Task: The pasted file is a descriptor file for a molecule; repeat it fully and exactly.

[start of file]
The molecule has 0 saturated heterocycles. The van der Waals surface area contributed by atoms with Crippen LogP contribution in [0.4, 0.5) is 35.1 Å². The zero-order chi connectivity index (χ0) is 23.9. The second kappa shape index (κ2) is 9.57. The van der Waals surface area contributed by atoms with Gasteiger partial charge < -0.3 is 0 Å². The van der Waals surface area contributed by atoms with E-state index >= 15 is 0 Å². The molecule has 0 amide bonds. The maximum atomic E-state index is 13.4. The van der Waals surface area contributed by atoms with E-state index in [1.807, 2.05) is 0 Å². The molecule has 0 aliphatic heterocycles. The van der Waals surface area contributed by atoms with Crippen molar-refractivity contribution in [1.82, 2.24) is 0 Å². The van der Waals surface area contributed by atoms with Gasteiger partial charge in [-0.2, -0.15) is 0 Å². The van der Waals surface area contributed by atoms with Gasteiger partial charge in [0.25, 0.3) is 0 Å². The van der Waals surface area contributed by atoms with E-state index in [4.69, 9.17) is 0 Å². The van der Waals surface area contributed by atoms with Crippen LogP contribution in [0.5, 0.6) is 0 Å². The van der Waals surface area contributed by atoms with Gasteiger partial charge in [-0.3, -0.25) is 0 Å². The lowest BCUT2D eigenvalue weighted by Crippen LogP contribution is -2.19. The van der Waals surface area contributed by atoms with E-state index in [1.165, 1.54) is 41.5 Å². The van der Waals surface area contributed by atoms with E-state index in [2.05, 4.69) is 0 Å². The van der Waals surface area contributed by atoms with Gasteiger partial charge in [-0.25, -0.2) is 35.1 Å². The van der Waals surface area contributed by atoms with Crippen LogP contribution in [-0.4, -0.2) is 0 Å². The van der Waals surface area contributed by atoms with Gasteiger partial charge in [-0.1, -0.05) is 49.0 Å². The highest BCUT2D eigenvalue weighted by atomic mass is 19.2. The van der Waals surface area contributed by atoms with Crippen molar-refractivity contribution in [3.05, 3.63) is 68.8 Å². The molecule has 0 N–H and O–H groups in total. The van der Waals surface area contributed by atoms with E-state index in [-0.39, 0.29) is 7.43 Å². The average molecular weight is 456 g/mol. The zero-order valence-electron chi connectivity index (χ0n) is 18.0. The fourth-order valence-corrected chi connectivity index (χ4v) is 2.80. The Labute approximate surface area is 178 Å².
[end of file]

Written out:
The molecule has 0 saturated heterocycles. The van der Waals surface area contributed by atoms with Crippen LogP contribution in [0.4, 0.5) is 35.1 Å². The zero-order chi connectivity index (χ0) is 23.9. The second kappa shape index (κ2) is 9.57. The van der Waals surface area contributed by atoms with Gasteiger partial charge < -0.3 is 0 Å². The van der Waals surface area contributed by atoms with E-state index >= 15 is 0 Å². The molecule has 0 amide bonds. The maximum atomic E-state index is 13.4. The van der Waals surface area contributed by atoms with E-state index in [1.807, 2.05) is 0 Å². The molecule has 0 aliphatic heterocycles. The van der Waals surface area contributed by atoms with Crippen molar-refractivity contribution in [1.82, 2.24) is 0 Å². The van der Waals surface area contributed by atoms with Gasteiger partial charge in [-0.2, -0.15) is 0 Å². The van der Waals surface area contributed by atoms with Gasteiger partial charge in [0.25, 0.3) is 0 Å². The van der Waals surface area contributed by atoms with E-state index in [4.69, 9.17) is 0 Å². The van der Waals surface area contributed by atoms with Crippen LogP contribution in [0.5, 0.6) is 0 Å². The van der Waals surface area contributed by atoms with Gasteiger partial charge in [-0.3, -0.25) is 0 Å². The lowest BCUT2D eigenvalue weighted by Crippen LogP contribution is -2.19. The van der Waals surface area contributed by atoms with E-state index in [1.165, 1.54) is 41.5 Å². The van der Waals surface area contributed by atoms with E-state index in [2.05, 4.69) is 0 Å². The van der Waals surface area contributed by atoms with Gasteiger partial charge in [-0.25, -0.2) is 35.1 Å². The van der Waals surface area contributed by atoms with Crippen LogP contribution in [-0.4, -0.2) is 0 Å². The van der Waals surface area contributed by atoms with Gasteiger partial charge in [-0.1, -0.05) is 49.0 Å². The highest BCUT2D eigenvalue weighted by atomic mass is 19.2. The van der Waals surface area contributed by atoms with Crippen molar-refractivity contribution in [3.05, 3.63) is 68.8 Å². The molecule has 0 N–H and O–H groups in total. The van der Waals surface area contributed by atoms with E-state index in [-0.39, 0.29) is 7.43 Å². The average molecular weight is 456 g/mol. The zero-order valence-electron chi connectivity index (χ0n) is 18.0. The fourth-order valence-corrected chi connectivity index (χ4v) is 2.80. The Labute approximate surface area is 178 Å².